The Changing Mood in America

Immediately after the fall of the Soviet Union, there was a spirit of optimism in the United States. We had "won" so to speak, and in the words of our then president George Bush, we could look forward to a New World Order of peace, freedom, full employment, and the crushing domination of the US in world affairs and trade. This fresh outlook, coupled with one of the most powerful economic booms in history, led many to believe ever more strongly in the system. Yet there are chinks in the armor. To look at the stock market, the economy is still healthy. But corporate profits are at their lowest level in nearly a decade (in spite of the billions of dollars handed to them in corporate welfare), and for the first time since the early 1990s, workers are seriously worried about losing their jobs. While the momentum of the boom is still in most workers’ consciousness, it is apparent that among the most advanced layers, the mood is definitely changing in America. From optimism to pessimism, hopes for "the good life" are disappearing for broad layers of Americans, with important implications for the coming period.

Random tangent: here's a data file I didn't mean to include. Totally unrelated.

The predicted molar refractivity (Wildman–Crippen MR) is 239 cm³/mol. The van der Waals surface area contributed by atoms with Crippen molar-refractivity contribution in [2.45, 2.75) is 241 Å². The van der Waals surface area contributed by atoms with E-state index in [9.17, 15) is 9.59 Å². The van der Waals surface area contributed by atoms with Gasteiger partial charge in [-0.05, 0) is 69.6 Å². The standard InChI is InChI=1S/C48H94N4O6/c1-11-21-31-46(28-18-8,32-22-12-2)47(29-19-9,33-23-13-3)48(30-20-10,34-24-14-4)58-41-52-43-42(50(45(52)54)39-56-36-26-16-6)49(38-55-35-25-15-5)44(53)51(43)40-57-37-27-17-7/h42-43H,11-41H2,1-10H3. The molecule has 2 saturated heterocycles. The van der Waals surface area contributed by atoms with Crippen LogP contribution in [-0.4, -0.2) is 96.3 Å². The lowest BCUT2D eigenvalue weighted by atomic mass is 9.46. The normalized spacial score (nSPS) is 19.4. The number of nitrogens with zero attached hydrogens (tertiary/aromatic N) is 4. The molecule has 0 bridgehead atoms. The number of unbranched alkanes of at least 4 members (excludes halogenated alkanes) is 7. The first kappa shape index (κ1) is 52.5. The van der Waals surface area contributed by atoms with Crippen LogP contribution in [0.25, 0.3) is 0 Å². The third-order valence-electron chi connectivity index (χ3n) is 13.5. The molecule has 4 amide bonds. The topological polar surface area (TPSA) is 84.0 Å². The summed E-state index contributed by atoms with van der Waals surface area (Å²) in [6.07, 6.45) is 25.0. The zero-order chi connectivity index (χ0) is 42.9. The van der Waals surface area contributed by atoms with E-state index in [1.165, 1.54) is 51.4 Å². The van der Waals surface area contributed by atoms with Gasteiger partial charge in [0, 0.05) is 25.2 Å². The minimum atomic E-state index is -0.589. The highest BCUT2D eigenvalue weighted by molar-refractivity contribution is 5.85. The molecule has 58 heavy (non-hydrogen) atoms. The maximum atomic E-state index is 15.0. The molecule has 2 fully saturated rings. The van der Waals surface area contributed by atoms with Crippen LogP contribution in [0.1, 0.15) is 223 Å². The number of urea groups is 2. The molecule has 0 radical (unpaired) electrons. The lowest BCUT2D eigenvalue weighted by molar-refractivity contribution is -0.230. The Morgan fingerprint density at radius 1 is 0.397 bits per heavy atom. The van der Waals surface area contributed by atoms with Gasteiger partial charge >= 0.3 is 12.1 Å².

By far, the youth are the most important element in the new situation. The youth in America today are increasingly restless, and there is a palpable tension in the air. After a long period of cultural stagnation and conservatism, they are ready for something new. They are the first generation since WWII that will have a standard of living and quality of life below that of their parents. Whether this registers consciously or not is not really important. What matters is that large numbers do not feel the confidence in the future that their parents, the generation of John F. Kennedy did. Drug and alcohol abuse, depression, and violence among the youth are symptoms of a deeper malaise.

After a long period of being apolitical and labeled the "forgotten generation", young people are more and more becoming attracted to social issues and involvement. Anti-authoritarianism is growing, and many are becoming interested in anarchism and the romance of guerrillaism—Che Guevara is an icon. Environmentalism and animal rights activism are also growing in popularity.